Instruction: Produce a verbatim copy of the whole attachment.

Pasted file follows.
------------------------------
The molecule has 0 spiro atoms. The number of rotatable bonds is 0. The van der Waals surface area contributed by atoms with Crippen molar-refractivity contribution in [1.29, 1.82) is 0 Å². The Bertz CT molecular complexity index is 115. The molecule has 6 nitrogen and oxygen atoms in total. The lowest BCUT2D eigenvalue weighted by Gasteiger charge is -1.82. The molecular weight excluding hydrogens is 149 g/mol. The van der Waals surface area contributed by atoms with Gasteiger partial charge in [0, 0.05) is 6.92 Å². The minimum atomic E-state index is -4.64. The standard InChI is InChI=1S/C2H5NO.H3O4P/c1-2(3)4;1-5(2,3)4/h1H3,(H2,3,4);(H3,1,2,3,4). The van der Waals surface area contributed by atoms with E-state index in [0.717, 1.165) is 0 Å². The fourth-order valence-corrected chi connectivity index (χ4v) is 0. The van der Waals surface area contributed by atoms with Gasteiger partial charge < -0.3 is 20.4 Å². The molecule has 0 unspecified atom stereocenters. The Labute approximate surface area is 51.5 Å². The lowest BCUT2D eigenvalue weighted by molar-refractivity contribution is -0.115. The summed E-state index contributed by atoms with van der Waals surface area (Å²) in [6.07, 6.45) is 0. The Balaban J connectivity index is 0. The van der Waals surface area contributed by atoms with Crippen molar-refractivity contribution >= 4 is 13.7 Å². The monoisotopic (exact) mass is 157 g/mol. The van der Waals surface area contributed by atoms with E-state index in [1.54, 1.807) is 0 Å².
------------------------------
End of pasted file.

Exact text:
The molecule has 0 spiro atoms. The number of rotatable bonds is 0. The van der Waals surface area contributed by atoms with Crippen molar-refractivity contribution in [1.29, 1.82) is 0 Å². The Bertz CT molecular complexity index is 115. The molecule has 6 nitrogen and oxygen atoms in total. The lowest BCUT2D eigenvalue weighted by Gasteiger charge is -1.82. The molecular weight excluding hydrogens is 149 g/mol. The van der Waals surface area contributed by atoms with Gasteiger partial charge in [0, 0.05) is 6.92 Å². The minimum atomic E-state index is -4.64. The standard InChI is InChI=1S/C2H5NO.H3O4P/c1-2(3)4;1-5(2,3)4/h1H3,(H2,3,4);(H3,1,2,3,4). The van der Waals surface area contributed by atoms with E-state index in [0.717, 1.165) is 0 Å². The fourth-order valence-corrected chi connectivity index (χ4v) is 0. The van der Waals surface area contributed by atoms with Gasteiger partial charge < -0.3 is 20.4 Å². The molecule has 0 unspecified atom stereocenters. The Labute approximate surface area is 51.5 Å². The lowest BCUT2D eigenvalue weighted by molar-refractivity contribution is -0.115. The summed E-state index contributed by atoms with van der Waals surface area (Å²) in [6.07, 6.45) is 0. The Balaban J connectivity index is 0. The van der Waals surface area contributed by atoms with Crippen molar-refractivity contribution >= 4 is 13.7 Å². The monoisotopic (exact) mass is 157 g/mol. The van der Waals surface area contributed by atoms with E-state index in [1.54, 1.807) is 0 Å².